Assessment (Further Info) Written Exam 0 %, Coursework 100 %, Practical Exam 0 %
Additional Information (Assessment) A mid-semester 1000-word essay plan and proposal (10%), followed by a 4000 word essay at the end of the course (90%).
Feedback Feedback will be given in line with School policy
No Exam Information
Learning Outcomes
On completion of this course, the student will be able to:
  1. Demonstrate extensive and specialist knowledge of the ethnography of the United States.
  2. Understand some of the ways in which the history of the US informs how anthropologists choose topics and analyse their findings.
  3. Synthesize materials from the course in order to discuss topics in class and to write clear and convincing essays.
  4. Discuss some of the methodological and ethical challenges of carrying out research in the US.
  5. Reflect upon how use of aesthetics and poetics in ethnographic texts give insight into social phenomena.
Reading List
Lynd, Robert, and Helen Lynd 1929[1959] Middletown: A Study in Modern American Culture.
Lepselter, Susan. 2016. The resonance of unseen things: poetics, power, captivity, and UFOs in the American uncanny.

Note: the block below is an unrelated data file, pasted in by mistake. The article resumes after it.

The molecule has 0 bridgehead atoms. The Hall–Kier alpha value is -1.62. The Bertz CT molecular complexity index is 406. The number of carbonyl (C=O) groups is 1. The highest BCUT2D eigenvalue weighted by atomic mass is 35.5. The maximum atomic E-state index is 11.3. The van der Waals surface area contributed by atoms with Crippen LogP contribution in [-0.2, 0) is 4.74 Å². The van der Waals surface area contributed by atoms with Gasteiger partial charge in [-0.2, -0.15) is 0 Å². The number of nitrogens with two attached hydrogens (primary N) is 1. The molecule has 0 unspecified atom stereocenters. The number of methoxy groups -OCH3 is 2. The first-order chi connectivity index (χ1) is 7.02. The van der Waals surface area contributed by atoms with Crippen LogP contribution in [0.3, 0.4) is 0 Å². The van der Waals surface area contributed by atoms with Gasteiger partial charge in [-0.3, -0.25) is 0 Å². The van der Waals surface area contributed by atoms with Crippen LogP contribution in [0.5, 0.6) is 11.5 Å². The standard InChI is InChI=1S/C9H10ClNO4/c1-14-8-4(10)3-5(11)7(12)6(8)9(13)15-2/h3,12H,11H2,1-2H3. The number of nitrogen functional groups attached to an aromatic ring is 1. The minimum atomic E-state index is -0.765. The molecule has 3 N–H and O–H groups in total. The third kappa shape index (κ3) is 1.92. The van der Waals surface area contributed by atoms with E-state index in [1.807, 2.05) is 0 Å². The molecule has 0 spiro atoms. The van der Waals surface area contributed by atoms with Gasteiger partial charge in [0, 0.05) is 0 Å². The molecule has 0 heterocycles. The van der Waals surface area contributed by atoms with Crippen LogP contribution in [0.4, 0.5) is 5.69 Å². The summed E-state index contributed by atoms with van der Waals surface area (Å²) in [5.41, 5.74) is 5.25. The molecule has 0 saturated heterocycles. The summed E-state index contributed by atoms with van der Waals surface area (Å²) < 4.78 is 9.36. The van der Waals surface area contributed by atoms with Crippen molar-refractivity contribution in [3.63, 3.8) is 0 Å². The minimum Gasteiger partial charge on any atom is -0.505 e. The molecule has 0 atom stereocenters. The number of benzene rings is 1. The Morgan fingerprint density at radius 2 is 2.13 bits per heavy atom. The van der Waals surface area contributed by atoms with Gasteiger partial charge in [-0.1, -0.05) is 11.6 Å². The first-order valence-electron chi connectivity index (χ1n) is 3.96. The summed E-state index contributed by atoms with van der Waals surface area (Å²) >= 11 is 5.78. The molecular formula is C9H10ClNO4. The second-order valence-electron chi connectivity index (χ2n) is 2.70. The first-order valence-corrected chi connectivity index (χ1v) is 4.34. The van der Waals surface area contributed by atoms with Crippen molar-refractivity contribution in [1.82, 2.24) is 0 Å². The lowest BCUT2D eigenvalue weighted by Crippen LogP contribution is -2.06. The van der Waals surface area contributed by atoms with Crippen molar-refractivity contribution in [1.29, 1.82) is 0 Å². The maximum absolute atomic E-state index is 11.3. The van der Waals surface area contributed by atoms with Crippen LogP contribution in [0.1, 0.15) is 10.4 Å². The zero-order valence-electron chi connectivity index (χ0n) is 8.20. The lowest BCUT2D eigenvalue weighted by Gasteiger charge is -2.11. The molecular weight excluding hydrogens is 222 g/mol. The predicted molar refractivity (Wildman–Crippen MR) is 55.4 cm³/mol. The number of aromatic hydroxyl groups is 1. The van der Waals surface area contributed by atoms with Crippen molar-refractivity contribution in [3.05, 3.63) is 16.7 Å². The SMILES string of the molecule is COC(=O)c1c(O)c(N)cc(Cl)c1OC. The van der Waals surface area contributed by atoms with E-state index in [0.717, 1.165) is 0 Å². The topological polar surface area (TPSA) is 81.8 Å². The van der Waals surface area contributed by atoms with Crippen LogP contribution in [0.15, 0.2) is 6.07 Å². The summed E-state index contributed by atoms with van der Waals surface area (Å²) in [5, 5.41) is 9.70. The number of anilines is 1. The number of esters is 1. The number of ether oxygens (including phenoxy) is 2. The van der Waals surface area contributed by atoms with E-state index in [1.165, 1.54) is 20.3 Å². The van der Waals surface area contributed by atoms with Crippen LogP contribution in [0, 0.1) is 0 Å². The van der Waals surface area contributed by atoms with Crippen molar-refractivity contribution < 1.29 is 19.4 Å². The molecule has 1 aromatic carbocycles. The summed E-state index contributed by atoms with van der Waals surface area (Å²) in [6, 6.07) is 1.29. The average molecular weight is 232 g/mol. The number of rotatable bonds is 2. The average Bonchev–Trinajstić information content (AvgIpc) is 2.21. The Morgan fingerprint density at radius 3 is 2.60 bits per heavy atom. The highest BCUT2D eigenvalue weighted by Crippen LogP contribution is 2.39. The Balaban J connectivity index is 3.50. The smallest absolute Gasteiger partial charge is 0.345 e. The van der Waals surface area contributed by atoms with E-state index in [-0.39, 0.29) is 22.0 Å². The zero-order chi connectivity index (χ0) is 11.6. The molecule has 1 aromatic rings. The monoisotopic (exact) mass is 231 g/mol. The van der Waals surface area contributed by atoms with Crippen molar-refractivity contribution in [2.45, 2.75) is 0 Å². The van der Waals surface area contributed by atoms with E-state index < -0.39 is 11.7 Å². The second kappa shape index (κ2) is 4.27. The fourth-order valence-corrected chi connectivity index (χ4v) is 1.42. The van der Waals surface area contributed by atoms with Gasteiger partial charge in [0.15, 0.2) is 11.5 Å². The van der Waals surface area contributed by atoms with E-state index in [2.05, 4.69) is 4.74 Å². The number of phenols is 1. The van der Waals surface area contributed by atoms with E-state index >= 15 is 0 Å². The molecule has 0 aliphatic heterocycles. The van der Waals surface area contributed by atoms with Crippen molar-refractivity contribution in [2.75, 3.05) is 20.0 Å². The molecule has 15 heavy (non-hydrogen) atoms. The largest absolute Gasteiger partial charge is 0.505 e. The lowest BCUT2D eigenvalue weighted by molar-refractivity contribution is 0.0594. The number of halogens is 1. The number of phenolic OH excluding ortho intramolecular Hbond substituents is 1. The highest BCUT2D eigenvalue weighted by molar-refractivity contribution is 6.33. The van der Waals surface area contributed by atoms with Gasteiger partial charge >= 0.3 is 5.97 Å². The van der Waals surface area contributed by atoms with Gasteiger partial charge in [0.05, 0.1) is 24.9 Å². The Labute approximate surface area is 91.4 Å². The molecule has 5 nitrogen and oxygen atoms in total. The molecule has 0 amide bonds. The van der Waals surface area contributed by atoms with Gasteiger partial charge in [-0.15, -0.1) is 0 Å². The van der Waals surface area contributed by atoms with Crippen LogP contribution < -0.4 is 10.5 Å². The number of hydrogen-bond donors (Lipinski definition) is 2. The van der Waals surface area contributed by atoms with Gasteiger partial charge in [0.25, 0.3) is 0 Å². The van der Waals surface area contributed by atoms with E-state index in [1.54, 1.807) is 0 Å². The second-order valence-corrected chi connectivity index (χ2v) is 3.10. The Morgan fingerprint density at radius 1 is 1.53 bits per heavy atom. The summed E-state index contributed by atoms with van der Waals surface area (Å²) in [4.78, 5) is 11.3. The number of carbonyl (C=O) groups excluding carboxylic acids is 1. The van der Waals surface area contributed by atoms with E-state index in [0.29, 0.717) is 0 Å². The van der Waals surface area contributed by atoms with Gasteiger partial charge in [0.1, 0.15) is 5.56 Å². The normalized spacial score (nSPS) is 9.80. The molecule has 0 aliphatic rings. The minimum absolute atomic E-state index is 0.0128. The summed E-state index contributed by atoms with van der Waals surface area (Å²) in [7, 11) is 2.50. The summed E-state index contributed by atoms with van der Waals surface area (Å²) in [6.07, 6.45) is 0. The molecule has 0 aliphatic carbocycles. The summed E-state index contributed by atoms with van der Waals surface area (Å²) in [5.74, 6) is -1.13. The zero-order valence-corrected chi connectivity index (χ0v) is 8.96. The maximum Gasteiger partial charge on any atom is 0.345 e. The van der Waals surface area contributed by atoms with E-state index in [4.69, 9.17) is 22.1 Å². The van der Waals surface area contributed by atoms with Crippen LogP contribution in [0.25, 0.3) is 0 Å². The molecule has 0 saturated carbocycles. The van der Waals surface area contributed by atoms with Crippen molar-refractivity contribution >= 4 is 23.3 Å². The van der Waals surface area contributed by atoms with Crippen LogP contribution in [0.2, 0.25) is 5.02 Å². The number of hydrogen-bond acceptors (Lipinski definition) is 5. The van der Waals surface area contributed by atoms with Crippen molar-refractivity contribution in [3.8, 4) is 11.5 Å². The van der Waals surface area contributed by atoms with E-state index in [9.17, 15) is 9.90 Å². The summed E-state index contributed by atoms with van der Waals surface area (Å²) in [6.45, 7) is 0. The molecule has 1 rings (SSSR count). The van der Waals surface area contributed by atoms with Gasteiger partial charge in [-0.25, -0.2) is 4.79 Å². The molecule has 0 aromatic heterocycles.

Mariner, Kathryn, A. 2019. Contingent kinship: the flows and futures of adoption in the United States.
Shange, Savannah. 2019. Progressive dystopia: abolition, antiblackness, and schooling in San Francisco.
Weston, Kath. 1992. Families we choose: lesbians, gays, kinship
Additional Information
Graduate Attributes and Skills The course will help the students to:
- critically analyse, compare, and synthesise theoretical and empirical texts
- recognize and reflect upon how thematic foci in academic disciplines might change in line with major political events and social movements
- discuss complicated topics in a considered and sensitive manner, not only talking but truly listening to others
- collaborate and debate with colleagues
- communicate through writing and speech to form coherent and persuasive arguments.
KeywordsNot entered
Course organiserDr Siobhan Magee
Course secretaryMr James Heitler